SEPANG: The eight Malaysians who were stranded in Monrovia, Liberia since Feb 4 after they were cheated by an employment syndicate arrived at Kuala Lumpur International Airport (KLIA) here yesterday.
The group, all of whom are from Sarawak, was welcomed on arrival by Foreign Minister Datuk Saifuddin Abdullah, before they left for their villages on the afternoon flight to Sarawak.
The eight are between 39 and 66 years of age. Stranded in the African nation without any money, they managed to survive on rice given to them by Malaysians working with Sime Darby in Liberia.
“If not for the rice, we would definitely be dead,” said Aji Surau, 39, after arriving at KLIA.
Besides Aji, the others who were stranded were Bon Egat, Sallim Tahir, Suhaili Gani, Gawan Masin, Enyang Ato, Untol Luyang, and Dingai Nyalak.
Bon, who had experience working in the logging industry on Solomon Islands and Papua New Guinea, said they were offered logging jobs in Liberia with wages up to RM9,000 a month.
He said, he, Aji, and four other friends from Sibu flew to Liberia with a Malaysian whom they called ‘tauke’ and when in Liberia, they met Salim and Suhaili who are from Betong.
“The logging job paying RM9,000 did not exist and we lived in a house without water and electricity supply.
“The tauke abandoned us as he did not know what to do,” he said.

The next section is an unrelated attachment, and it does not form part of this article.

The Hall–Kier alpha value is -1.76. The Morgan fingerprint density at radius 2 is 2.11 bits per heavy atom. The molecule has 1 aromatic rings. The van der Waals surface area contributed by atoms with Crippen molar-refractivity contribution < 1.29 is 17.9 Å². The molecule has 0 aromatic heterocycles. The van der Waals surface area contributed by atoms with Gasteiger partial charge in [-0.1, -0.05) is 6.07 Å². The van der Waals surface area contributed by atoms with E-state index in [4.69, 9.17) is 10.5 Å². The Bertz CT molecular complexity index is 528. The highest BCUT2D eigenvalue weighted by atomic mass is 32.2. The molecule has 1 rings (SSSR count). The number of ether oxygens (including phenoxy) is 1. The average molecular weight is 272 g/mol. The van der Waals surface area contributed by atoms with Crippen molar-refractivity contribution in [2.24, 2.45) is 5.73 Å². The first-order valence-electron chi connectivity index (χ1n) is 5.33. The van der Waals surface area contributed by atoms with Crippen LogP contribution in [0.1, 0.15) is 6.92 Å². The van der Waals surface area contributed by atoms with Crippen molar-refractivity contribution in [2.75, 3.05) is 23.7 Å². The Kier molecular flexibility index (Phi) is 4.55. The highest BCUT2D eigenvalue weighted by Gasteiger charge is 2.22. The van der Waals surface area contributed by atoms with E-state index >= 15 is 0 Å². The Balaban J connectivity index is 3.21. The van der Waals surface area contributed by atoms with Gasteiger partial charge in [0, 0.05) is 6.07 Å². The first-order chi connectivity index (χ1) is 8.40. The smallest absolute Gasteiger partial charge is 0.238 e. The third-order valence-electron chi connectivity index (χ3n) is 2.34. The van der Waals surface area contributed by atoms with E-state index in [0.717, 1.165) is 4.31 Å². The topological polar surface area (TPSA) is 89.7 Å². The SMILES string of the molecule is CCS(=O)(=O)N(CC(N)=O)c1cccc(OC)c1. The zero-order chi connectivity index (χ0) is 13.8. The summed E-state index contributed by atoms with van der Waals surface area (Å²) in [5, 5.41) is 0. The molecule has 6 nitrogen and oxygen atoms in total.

“Luckily, there were Malaysians in Liberia working with Sime Darby who knew of our plight, and they were sympathetic and gave us rice,” Bon said, adding that before that, they had to eat papaya leaves to survive.
Speaking to reporters yesterday, Saifuddin thanked the Liberian government and the Malaysians working in Sime Darby there who went to the aid of the victims.
“I want to advise Malaysians to be cautious when getting job offers overseas, because this is not the first such incident. Check with the authorities concerned, especially the Malaysian representatives, whether the company offering the job is legitimate or not,” he said.
In a statement today, Wisma Putra said the Foreign Ministry through concerted diplomatic and consular efforts had successfully repatriated the stranded Malaysians.
This included a letter sent by Saifuddin to his Liberia’s counterpart Gbehzohgar M Findley notifying the latter about the stranded Malaysians and subsequently requested the government of Liberia’s assistance for repatriation.
The foreign ministry had also dispatched two officials as special envoys to Monrovia on Feb 26 in order to ensure the success of the mission.
This is the second successful effort by the government following the recent release of 47 Malaysians from detention in Cambodia. — Bernama